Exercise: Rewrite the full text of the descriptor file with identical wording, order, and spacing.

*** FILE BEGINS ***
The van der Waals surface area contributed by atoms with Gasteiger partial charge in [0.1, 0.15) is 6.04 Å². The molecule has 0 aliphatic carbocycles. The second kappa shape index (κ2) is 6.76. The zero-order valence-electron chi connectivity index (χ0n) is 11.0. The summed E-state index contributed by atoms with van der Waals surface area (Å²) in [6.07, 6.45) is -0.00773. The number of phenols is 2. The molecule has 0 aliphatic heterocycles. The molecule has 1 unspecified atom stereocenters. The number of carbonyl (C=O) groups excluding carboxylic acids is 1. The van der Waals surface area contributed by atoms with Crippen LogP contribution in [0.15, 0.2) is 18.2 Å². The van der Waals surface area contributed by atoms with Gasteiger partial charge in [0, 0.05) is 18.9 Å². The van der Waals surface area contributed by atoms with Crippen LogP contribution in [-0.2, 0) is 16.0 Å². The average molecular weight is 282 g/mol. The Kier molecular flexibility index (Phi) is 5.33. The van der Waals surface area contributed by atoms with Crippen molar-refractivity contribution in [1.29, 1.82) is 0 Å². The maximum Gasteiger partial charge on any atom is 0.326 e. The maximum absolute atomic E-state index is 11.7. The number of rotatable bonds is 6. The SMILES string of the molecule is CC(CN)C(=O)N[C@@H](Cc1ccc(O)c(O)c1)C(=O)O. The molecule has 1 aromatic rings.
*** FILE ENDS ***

The van der Waals surface area contributed by atoms with Gasteiger partial charge in [0.1, 0.15) is 6.04 Å². The molecule has 0 aliphatic carbocycles. The second kappa shape index (κ2) is 6.76. The zero-order valence-electron chi connectivity index (χ0n) is 11.0. The summed E-state index contributed by atoms with van der Waals surface area (Å²) in [6.07, 6.45) is -0.00773. The number of phenols is 2. The molecule has 0 aliphatic heterocycles. The molecule has 1 unspecified atom stereocenters. The number of carbonyl (C=O) groups excluding carboxylic acids is 1. The van der Waals surface area contributed by atoms with Crippen LogP contribution in [0.15, 0.2) is 18.2 Å². The van der Waals surface area contributed by atoms with Gasteiger partial charge in [0, 0.05) is 18.9 Å². The van der Waals surface area contributed by atoms with Crippen LogP contribution in [-0.2, 0) is 16.0 Å². The average molecular weight is 282 g/mol. The Kier molecular flexibility index (Phi) is 5.33. The van der Waals surface area contributed by atoms with Crippen molar-refractivity contribution in [1.29, 1.82) is 0 Å². The maximum Gasteiger partial charge on any atom is 0.326 e. The maximum absolute atomic E-state index is 11.7. The number of rotatable bonds is 6. The SMILES string of the molecule is CC(CN)C(=O)N[C@@H](Cc1ccc(O)c(O)c1)C(=O)O. The molecule has 1 aromatic rings.